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Dowagiac Daily News
October 1, 2007
Actual Story

Still Swingin':  Jackson Turning 95

Monday, October 1, 2007 10:20 AM EDT

A gala celebration concert is planned for Sunday, Nov. 4, in Dowagiac to commemorate the 95th birthday of Chicago jazz legend, tenor-saxophonist Franz Jackson.

Musicians from across the country will come together to pay musical tribute to Jackson, who will reach a milestone most people never see, yet who continues to delight and inspire his audiences every time he picks up his horn.

Born Nov. 1, 1912, in Rock Island, Ill., and raised in Chicago, the essentially self-taught Jackson started his professional career at the age of 16 with boogie-woogie pianist Albert Ammons.

He has played with virtually every renowned jazz great, including Count Basie, Cab Calloway, Duke Ellington, Fats Waller, Fletcher Henderson, Jimmy Noone, Earl Hines, Ella Fitzgerald and Lena Horne.

He formed his own band, The Original Jazz All-Stars, in 1957 and solidified himself as a Chicago jazz institution with various appearances at clubs throughout the city, most notably a 10-year engagement at The Red Arrow nightclub in Berwyn, Ill., as well as three-year stints at the Jazz Ltd. and Old Town Gate.

Since then, he's played at virtually every jazz haunt in Chicago, including Andy's, Dick's Last Resort, Joe's Be-Bop Caf/, The Green Mill, Fitzgerald's and Pops for Champagne.

Jackson has performed throughout the world, including entertaining U.S. troops overseas in the 1950s and '60s.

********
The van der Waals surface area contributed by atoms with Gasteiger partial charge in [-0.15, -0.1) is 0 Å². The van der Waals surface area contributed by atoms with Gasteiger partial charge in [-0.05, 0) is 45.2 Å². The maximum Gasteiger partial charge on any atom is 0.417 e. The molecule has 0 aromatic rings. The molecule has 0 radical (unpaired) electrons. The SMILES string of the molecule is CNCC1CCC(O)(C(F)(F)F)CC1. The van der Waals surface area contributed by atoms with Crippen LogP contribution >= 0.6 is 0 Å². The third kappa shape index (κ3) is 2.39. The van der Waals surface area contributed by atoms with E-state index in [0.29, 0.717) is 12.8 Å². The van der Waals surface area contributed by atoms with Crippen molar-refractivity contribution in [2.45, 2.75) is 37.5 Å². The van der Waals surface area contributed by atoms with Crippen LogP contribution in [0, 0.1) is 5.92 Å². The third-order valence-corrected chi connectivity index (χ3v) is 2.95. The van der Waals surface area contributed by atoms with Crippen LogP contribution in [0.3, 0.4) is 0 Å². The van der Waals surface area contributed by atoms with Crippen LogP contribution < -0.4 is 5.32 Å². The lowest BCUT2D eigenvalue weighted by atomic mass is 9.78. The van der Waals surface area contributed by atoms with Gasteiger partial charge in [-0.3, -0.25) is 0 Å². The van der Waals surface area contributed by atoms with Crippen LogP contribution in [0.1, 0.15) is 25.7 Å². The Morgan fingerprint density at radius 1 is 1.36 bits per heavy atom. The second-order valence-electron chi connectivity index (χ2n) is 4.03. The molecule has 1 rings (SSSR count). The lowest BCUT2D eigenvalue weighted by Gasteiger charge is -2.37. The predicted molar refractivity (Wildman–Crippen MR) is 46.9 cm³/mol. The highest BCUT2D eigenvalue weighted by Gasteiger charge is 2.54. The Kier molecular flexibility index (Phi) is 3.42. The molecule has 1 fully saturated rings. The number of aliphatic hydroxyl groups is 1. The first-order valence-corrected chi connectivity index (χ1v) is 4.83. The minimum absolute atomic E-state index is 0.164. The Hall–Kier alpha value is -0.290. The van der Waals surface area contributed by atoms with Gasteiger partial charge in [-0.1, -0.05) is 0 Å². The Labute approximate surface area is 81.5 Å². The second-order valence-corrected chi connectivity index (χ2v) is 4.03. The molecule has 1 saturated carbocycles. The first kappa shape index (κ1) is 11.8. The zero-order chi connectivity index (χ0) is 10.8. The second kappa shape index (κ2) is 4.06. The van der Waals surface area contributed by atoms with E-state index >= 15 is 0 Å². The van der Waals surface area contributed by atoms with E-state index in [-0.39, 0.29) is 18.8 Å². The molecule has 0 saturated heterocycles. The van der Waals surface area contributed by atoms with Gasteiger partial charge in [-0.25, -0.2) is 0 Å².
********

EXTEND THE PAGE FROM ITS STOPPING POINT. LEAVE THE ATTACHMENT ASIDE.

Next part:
He has been a repeat guest performer for royalty in Sweden and Israel and was a 2005 American Heritage Jazz Series Honoree as one of the Greatest Living Jazz Tenor Saxophonists.

He has appeared on "The Prairie Home Companion" with Garrison Keillor and been interviewed by Dowagiac visitor Studs Terkel for Steppenwolf Theater's TRAFFIC series on improvised music.

In 2006, he received a nomination for the National Endowment for the Arts Jazz Masters Fellowship and was the recipient of the Jazz Institute of Chicago Walter Dyett Lifetime Achievement Award.

Jackson continues his career to this day, most recently appearing in Chicago for the "Albert Ammons Centennial Celebration" in September and the New Orleans Jazz Festival this past May.

He continues to perform in Chicago and the southwestern Lower Michigan/northern Indiana area, including periodic lectures on jazz history at the University of Notre Dame.

According to Scott Yanow, jazz historian, Jackson is among the remaining 14 living musicians and singers who recorded before 1940, many of whom are now retired from performing, and he "goes back as far as anyone," having first recorded in 1931.

Some of the musicians slated to perform include Chicago saxophonist Eric Schneider; trumpeters Art Hoyle, George Bean and Yves Francois; drummers Bob Cousins, Billy Nicks and Hank Tausend; pianists Larry Dwyer and Jim Pickley; bassists, Darrel Tidaback, Thomas Palmer and Chris Carani; vocalists Lisa Roti and Judi K., and Mwata Bowden and members of the AACM Jazz Ensemble.

In addition to honoring Jackson, this concert will benefit four organizations committed to maintaining excellence in and promotion of the arts in the Midwest: the Jazz Institute of Chicago (of which Jackson is a founding member), the Dowagiac High School Jazz Band, the Dogwood Fine Arts Festival and Encore Dance Company.

Held in the Dowagiac Middle School Performing Arts Center, the concert is sponsored by the Dogwood Fine Arts Festival and Wood Fire Italian Trattoria.

Tickets sales begin today, Oct. 1.

Tickets range from $25 to $50 and may be purchased online at or by calling (269) 782-1115.

There are also a limited number of tickets available for a private buffet reception with Jackson following the concert.

Please visit or for more information.
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